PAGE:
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global action > films > snapshots of change

Snapshots of Change

Posted: 28 Nov 2005

Snapshots of Change is a groundbreaking series of short films made in 31 countries around the world to mark the 10th anniversary of the Beijing Fourth World Conference on Women (Beijing +10).

Ten years ago the leaders of 189 countries who attended the Beijing Conference signed up to a landmark agreement, the Beijing "Platform for Action", committing themselves to women's rights, equality and empowerment - including the end of violence and discrimination against women, universal education for girls, and promoting more women in government, parliament and management positions. Ten years on, Snapshots of Change aims to show just how well they're delivering on those promises.

Indian woman windowcleaner
Windowcleaner in a film depicting Indian women working in non-traditional careers. Credit �TVE

The 32 short documentaries and dramas in the series were produced by The Broadcasting for Change Network - a unique group of international broadcasters and producers founded in 1995, and committed to producing and airing programmes on women's rights. Members of the Network met at a conference organised in April 2005 by the Television Trust for the Environment (TVE) in London, where they discussed relevant themes and topics, and agreed the story ideas they would each contribute to the new Snapshots of Change project.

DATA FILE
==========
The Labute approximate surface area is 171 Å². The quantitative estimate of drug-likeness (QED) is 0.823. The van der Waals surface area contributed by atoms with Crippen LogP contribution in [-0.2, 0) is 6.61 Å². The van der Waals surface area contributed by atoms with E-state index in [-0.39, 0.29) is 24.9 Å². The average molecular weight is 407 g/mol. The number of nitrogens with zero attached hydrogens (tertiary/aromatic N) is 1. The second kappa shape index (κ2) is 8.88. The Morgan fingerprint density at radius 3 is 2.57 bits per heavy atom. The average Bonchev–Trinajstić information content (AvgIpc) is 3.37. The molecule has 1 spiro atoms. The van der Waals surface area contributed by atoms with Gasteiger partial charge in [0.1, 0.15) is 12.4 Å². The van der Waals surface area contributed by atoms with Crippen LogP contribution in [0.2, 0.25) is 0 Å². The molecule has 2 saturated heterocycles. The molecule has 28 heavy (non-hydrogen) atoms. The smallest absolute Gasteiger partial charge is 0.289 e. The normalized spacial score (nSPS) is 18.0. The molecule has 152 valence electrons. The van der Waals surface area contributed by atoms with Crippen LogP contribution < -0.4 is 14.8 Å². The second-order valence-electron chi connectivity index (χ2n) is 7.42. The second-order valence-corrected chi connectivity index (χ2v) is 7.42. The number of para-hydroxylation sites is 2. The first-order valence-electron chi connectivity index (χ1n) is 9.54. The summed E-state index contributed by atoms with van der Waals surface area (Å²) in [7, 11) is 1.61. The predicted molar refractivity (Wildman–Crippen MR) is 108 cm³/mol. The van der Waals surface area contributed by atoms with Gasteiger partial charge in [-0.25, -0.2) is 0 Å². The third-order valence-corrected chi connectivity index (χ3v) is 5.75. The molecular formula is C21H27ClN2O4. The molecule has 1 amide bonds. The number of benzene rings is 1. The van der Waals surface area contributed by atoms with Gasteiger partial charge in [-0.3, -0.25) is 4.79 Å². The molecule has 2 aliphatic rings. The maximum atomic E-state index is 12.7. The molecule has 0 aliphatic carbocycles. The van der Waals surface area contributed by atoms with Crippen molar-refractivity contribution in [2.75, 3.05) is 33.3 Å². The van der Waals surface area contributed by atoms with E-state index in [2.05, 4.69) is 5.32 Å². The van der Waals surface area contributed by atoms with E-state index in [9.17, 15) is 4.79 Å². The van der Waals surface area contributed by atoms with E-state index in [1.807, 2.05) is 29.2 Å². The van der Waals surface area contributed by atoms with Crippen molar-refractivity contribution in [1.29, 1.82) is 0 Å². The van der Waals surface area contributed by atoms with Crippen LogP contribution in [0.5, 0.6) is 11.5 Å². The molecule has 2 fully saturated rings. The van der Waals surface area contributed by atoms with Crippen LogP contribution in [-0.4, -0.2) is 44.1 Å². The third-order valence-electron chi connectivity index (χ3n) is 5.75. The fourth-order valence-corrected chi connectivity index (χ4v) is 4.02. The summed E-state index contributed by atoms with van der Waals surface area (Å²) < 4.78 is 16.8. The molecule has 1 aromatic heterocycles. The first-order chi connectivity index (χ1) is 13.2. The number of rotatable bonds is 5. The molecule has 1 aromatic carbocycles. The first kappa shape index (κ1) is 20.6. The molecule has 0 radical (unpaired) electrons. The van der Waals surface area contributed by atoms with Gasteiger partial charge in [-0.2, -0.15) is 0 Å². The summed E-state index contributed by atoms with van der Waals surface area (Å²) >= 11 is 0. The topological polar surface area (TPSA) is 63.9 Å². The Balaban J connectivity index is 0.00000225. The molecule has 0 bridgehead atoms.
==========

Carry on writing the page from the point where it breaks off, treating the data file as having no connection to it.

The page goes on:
The outcome is a series of 32 x 5 minute programmes examining the status and condition of women around the world - joyful, sad, funny, shocking - made by filmmakers from 31 countries, including 10 new members in Bangladesh, China, Kazakhstan, Nepal, Russia, Sierra Leone, Trinidad & Tobago, Uzbekistan and Zimbabwe, creating a truly global broadcast series.

The series includes women working in non-traditional careers such as car mechanics in Nigeria, high-rise window cleaners in India, and the first female butcher in Jordan. The Philippines and Czech Republic films profile women who have fought for a voice and influence in political decision-making.

The powerful drama, "Life Promises", challenges the Zimbabwean government to live up to its commitment to provide health care to all its citizens and halt the country's increasing maternal and child mortality rates.

Uzbek bride
In rural Uzbekistan young brides are still often oppressed by their in-laws. Credit �TVE.
After a lavish wedding ceremony and family rituals, young wives in rural Uzbekistan move into their husband�s family home. Here, the mother-in-law rules the roost, often treating them as domestic slaves, responsible for all the housework and work in the fields. �The Daughter-in-Law� explores why this cruel system still exists and what role men play in perpetuating it.

Other films in the series examine HIV/AIDS, education, and peace-keeping, and violence against women and how they relate to the experiences of women and girls. These films tie in with commitments from country leaders to end discrimination against women and ensure educational opportunities for women and girls, economic independence, participation in development processes and fundamental human rights.

For further information, see TVE�s website, or email .

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